Golden Moments
One bombing hastened a widespread rejection of al-Qaeda.


Pete Hegseth

Two years ago today, the city of Samarra awoke to an enormous “boom,” as al-Qaeda gunmen stormed the Al Askariya Shrine and blew up it’s revered golden dome. With one barbaric act, the “Golden Mosque” was destroyed, along with its nonsectarian tradition.

Al-Qaeda perpetrated the bombing — on a universally revered Shiite mosque in a Sunni town — to stoke sectarian hatred and incite reprisals. Their twisted scheme worked; and within hours, violence spread throughout Iraq. On February 22, 2006, an already fragile Iraq burst at the seams.

Shia militias exploited the event to target Sunni mosques, and sic their death squads on Sunni innocents. Al-Qaeda, posing as defenders of Sunnis (and the faith?), retaliated with attacks on Shia groups, killing thousands of innocents with suicide bombers. Full-fledged civil war ensued.

Ill prepared, both strategically and tactically, the American military had no comprehensive plan to stem the violence. The mosque bombing, more than any other event during my time in Iraq, underscored this fact.

I was one of four Americans in the Samarra mayor’s office the night of the bombing, as city leaders, elders, and religious leaders gathered to discuss the tragic event. City leaders came prepared to reach out in cooperation, knowing full well that such an egregious offense against Islam — perpetrated by al-Qaeda criminals — could be a unifying event in all-Sunni Samarra.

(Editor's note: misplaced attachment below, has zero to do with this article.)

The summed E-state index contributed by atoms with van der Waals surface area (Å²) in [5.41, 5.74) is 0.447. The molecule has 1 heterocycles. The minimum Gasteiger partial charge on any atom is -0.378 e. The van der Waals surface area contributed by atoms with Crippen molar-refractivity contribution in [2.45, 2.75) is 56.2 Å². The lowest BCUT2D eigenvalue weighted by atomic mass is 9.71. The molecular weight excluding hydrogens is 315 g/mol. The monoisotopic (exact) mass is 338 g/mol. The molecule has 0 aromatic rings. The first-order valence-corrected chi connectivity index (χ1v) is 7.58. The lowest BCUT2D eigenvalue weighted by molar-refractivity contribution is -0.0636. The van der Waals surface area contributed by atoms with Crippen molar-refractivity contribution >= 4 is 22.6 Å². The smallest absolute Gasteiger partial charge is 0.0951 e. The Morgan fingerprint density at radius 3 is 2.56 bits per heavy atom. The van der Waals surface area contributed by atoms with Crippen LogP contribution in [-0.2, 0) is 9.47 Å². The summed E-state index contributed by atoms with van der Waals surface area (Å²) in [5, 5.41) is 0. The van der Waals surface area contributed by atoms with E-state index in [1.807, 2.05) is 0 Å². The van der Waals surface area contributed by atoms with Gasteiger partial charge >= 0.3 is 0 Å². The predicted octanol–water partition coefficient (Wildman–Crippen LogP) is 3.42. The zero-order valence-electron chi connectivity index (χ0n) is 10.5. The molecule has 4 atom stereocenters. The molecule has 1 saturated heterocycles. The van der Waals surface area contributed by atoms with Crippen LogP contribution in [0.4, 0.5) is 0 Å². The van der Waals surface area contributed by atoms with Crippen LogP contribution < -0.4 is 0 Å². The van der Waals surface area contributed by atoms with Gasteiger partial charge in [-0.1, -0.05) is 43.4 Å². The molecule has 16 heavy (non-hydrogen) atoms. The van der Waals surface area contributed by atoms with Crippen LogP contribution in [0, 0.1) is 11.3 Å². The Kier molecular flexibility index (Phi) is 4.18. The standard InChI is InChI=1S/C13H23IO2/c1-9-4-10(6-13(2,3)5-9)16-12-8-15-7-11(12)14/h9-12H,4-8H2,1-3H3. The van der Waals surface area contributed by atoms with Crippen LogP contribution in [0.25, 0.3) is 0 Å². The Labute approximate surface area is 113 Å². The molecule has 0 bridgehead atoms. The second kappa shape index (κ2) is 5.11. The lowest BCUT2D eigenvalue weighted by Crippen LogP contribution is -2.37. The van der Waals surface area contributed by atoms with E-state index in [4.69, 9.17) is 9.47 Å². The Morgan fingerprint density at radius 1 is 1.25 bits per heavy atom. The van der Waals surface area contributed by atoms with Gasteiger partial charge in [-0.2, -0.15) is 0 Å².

Caught off guard by this approach, the American leadership in the room stubbornly continued to insist on “finding the bad guys.” Oh, the missed opportunity.

In that office, and in the months to come throughout Iraq, unconventional and asymmetrical warfare proved too much for America’s conventional “kill and capture” approach. The insurgency used human bombs and chopped off heads, while the American military continued to hunker down on large bases, deploying only for large-scale maneuvers that netted few insurgents.

The violence, and the environment that allowed it, persisted well beyond my time in Baghdad and Samarra, and by early 2007, Iraq was on the brink of total collapse. American casualties were at near-record levels, dozens of disfigured Iraqi bodies appeared on the streets of Baghdad every morning, and substantial political progress — locally and nationally — was almost nonexistent.

Two years later — recalling that time, everything from the terror on people’s faces, to the scent in the air — the lessons we learned then are lessons we must remember now, on the second anniversary of the attack.